HomeOpinion & Analysis2013 poll: Fair game or manipulation of figures?

2013 poll: Fair game or manipulation of figures?

The coming election on July 31 2013 is the swan song for the Global Political Agreement (GPA) and its offspring, the Government of National Unity (GNU).


The main platform of the GPA and the agenda of the GNU were to ensure that Zimbabwe had in place a firm foundation for the establishment of a truly democratic society. The transformation process required a new constitution, institutional reform and mind-set/attitudinal paradigm shift in respect of some key organs of state such as the security sector, Judiciary, election administration and government-controlled media.

We had to undergo the above process as a way of exorcising the ghost of the June 2008 presidential election run-off when the beast in man was allowed to walk naked and take centre-stage. The primitive savagery that was unleashed on innocent people in the period preceding the election day (June 27 2008) left the people shell-shocked and traumatised. The madness subsequently attracted the intervention of Sadc and the African Union.

Now that we have come to the GPA and GNU endgame — the question is: Are the elections going to be free and fair (feya-feya) or are we involved in a wapusa wapusa and feja-feja [manipulation of figures] game?

For the uninitiated, feja-feja is a money game of the underworld in which a victim is lured into playing on promises of winning easily. In the initial stages of the game, the victim actually wins big and easily as a confidence boosting ruse. Once the victim warms up and is sufficiently massaged to fully partake, the game also changes into wapusa wapusa [blink-and-you-lose] mode. The victim is not allowed to quit the game until the conmen are satisfied that they have indeed creamed off and cleaned out their prey.

The fairness and fair nature of an election is not determined by the casting of ballots. It is fallacious and misleading to argue that the act of casting a vote equals democracy. Democracy is much more than the ritual act of casting the ballot paper. In order to judge an election, one must look at the totality of the election process and the mind-set of those mandated to manage the actual election.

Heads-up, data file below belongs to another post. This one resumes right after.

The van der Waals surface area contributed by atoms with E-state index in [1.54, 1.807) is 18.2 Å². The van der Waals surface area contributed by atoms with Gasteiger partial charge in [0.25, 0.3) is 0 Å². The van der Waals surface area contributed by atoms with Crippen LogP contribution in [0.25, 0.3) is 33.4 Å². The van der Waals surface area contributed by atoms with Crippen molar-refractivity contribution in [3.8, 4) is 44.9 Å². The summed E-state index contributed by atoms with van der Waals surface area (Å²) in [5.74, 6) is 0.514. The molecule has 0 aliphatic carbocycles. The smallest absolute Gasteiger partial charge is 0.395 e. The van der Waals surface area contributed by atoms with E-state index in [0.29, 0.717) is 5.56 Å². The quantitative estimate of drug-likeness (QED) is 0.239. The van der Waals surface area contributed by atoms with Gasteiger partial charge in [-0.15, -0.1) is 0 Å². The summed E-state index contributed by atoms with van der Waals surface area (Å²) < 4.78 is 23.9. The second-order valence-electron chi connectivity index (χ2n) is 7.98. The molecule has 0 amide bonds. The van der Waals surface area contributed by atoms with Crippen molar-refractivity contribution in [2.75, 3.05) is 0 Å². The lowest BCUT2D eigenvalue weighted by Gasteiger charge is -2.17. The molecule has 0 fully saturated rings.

The key questions are:
Do we have national consensus on the issue of establishing a multi-party democracy in Zimbabwe and, have the political gladiators agreed to embrace and be guided by democratic principles and norms in their endeavour and efforts to seek power?

Do we accept and embrace as sacrosanct the principle and belief that all legitimate and sovereign power comes from the people and that the manifested will of the people is also the wish of God?

Do we in this country have in place support structures that insist upon, encourage and reinforce the establishment of a truly multi-party democracy and institutions and organs that guarantee, uphold and defend the will of the people?

Are we agreed that the practice of holding elections that are seen to be free and fair is the only guarantee for nation peace, security and development.

If the answer to the above questions is in the affirmative, then we would be proud of the result on July 31.

We have a new constitution — albeit being work in progress — that captures the ideals and principles of a democratic society. However, it is undeniable that going into the coming elections, the new constitution has been effectively frozen, thanks to Presidential Powers Act.

The attitude, demeanour and conduct of the security sector are hostile and threatening.

The government-controlled media and other keys organs of the electoral process (which were created to serve the purpose of a one party anachronism) refuse to undergo political paradigm shift.

Given the above indications and observations, the country is clearly not in a position to hold free and fair election.

The real problem is that the country is in the midst of a transition arising from a clash of the old and new order. The election is therefore an unfair contest between a well-entrenched, omnipresent and combative old order and a popular new order movement struggling to find its roots and space.

A free and fair election is a product of a political environment and mind-set that effectively empowers the people to express their political freedoms of expression, choice and association. This situation demands that the political leadership must been seen affording the people the opportunity and space to exercise their free will in electing a political leadership of their choice.

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